Coinbase never went public, but that hasn’t stopped a dubious secondary market from cropping up.
Swarm had the bright and legally interesting idea of tokenising shares in companies, fractionalising and then reselling them on secondary markets for mainstreet and institutional investors.
It’s a neat answer for the retail investors who feel increasingly divorced from the best opportunities provided by hot startups, which are increasingly turning away from public offerings in favour of private funding from venture capital firms.
“I don’t like it from a public policy perspective that we’re increasing the market for the privileged and decreasing it for ordinary investors,” said SEC chairman Jay Clayton of this trend recently.
A similar trend is seen in many other investment types, such as artworks, real estate and other items that have typically had a very high barrier for entry. Asset tokenisation and fractionalisation is increasingly regarded as a solution, and companies like Swarm are cropping up to make it happen.
“Our goal is to democratise investing, and introducing tokens that represent equity is a major step forward in this mission,” said Philipp Pieper, CEO and co-founder of Swarm. “Now, any Swarm investor can hold equity in some of today’s most prominent tech startups.”
Just one problem…
The equity in these companies, which is tokenised and sold by swarm, is obtained through secondary channel rather than the companies themselves. Swarm goes through brokers who obtain the equity from various places, acquiring vested employee shares or buying from venture capitalists who directly acquired equity.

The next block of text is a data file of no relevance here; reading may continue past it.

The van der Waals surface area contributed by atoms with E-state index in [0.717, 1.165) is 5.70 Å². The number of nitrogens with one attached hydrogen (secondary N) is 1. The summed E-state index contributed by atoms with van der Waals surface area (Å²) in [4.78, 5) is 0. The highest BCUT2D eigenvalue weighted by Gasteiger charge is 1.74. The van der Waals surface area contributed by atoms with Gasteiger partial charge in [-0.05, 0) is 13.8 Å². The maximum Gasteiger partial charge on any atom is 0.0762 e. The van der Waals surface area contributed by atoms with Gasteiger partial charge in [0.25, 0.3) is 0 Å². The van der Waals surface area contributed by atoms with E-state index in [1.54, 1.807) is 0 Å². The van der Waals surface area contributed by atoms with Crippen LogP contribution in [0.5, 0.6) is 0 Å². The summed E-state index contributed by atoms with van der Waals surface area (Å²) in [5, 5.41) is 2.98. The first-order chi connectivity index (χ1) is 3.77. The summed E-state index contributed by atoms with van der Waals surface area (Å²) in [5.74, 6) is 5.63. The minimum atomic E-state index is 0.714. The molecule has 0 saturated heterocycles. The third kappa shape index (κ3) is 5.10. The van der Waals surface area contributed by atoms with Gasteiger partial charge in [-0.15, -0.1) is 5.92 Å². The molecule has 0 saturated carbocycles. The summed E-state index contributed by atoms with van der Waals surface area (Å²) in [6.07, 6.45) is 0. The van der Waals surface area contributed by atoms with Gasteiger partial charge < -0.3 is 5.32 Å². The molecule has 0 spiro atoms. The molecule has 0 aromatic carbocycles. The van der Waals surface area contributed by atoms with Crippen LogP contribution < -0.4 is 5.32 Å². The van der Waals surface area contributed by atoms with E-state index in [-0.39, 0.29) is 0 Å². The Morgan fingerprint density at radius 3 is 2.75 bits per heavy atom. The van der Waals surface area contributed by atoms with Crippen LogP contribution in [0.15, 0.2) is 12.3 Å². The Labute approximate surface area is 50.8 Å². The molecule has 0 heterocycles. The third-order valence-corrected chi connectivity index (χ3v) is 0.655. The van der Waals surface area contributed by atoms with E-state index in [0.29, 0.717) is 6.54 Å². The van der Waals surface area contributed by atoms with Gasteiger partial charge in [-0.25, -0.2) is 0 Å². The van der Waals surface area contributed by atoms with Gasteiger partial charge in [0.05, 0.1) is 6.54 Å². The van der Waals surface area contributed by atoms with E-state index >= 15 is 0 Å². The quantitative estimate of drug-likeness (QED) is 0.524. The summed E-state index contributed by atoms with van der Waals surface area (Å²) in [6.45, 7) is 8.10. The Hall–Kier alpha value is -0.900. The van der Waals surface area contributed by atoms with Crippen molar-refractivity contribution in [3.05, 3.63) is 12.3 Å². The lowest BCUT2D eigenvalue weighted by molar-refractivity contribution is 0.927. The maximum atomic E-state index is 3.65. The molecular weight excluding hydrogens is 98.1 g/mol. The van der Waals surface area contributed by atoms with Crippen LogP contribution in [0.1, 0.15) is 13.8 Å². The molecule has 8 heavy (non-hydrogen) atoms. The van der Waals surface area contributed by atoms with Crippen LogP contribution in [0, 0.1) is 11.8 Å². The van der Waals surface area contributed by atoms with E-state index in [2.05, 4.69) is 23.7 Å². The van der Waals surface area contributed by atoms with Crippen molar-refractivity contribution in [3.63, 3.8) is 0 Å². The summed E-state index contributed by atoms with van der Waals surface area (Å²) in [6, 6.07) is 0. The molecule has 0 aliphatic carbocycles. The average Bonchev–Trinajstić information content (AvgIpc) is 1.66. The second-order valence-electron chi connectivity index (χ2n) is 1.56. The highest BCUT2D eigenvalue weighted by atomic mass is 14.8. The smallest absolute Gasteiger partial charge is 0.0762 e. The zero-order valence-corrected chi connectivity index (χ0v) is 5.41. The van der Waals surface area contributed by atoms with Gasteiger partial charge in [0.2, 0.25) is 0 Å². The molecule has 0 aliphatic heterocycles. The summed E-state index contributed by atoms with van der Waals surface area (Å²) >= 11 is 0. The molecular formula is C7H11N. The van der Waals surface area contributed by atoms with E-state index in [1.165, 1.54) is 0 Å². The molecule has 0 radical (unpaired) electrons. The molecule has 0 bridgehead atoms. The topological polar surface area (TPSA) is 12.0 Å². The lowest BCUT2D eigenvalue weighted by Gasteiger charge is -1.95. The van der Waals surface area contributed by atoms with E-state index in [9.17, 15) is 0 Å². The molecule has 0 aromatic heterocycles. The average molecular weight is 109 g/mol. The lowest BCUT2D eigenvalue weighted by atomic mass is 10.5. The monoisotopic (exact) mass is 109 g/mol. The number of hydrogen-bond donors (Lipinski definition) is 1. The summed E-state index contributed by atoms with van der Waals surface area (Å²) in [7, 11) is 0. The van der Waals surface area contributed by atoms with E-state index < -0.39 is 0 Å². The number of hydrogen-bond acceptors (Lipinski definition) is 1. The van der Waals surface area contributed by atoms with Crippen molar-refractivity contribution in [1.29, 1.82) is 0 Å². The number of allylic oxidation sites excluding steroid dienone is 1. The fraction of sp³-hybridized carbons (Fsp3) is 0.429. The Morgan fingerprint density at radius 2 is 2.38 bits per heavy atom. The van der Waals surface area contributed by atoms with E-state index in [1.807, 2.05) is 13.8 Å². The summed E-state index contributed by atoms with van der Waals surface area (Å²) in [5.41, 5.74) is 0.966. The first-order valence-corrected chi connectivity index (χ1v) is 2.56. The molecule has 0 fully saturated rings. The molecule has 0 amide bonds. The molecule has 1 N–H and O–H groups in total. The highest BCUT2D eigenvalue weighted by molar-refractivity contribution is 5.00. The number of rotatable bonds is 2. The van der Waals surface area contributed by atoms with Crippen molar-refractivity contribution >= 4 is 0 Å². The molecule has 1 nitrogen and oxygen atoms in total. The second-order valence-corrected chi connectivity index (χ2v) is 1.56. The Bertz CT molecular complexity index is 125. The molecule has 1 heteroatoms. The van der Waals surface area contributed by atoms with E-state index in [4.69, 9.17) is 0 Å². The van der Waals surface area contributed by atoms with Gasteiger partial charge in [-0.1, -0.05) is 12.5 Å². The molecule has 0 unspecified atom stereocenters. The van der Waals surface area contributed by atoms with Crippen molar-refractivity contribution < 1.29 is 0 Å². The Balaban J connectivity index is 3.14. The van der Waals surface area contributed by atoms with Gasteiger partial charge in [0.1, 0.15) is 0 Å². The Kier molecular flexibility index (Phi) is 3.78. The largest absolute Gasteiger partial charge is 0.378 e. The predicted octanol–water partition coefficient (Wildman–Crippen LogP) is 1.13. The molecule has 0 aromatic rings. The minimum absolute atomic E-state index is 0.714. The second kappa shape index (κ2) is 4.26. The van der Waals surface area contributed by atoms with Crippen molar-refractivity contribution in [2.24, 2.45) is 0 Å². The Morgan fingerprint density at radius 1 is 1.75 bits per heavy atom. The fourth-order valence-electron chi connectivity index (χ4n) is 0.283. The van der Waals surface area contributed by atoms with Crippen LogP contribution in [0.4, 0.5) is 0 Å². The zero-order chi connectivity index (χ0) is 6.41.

Coinbase might be the first company to take legal umbrage at Swarm’s nerve, and has fired off a cease and desist letter at Swarm, insisting that it stop tokenising and selling Coinbase shares.
“As a private company, Coinbase does not allow trading of stock on secondary markets for a variety of reasons, including the fact that there is not full and equal information available to the market. We will take appropriate action if we find people have sold Coinbase shares in violation of our agreements not to do so,” it said in a statement.
But Swarm maintains that the equity was obtained appropriately with the help of brokers, and that the method used to obtain it did not violate the purchase agreements signed by the investors who sold it on.
As for selling it along itself, Swarm says the company will not be violating securities regulations since it will only be selling the tokenised shares to AML/KYC verified individuals who are accredited investors. It’s worth noting that being an accredited investor in the USA is a fairly high bar for most individuals, and generally refers to professional investment managers or suitably wealthy individuals. So much for “democratising investing.”
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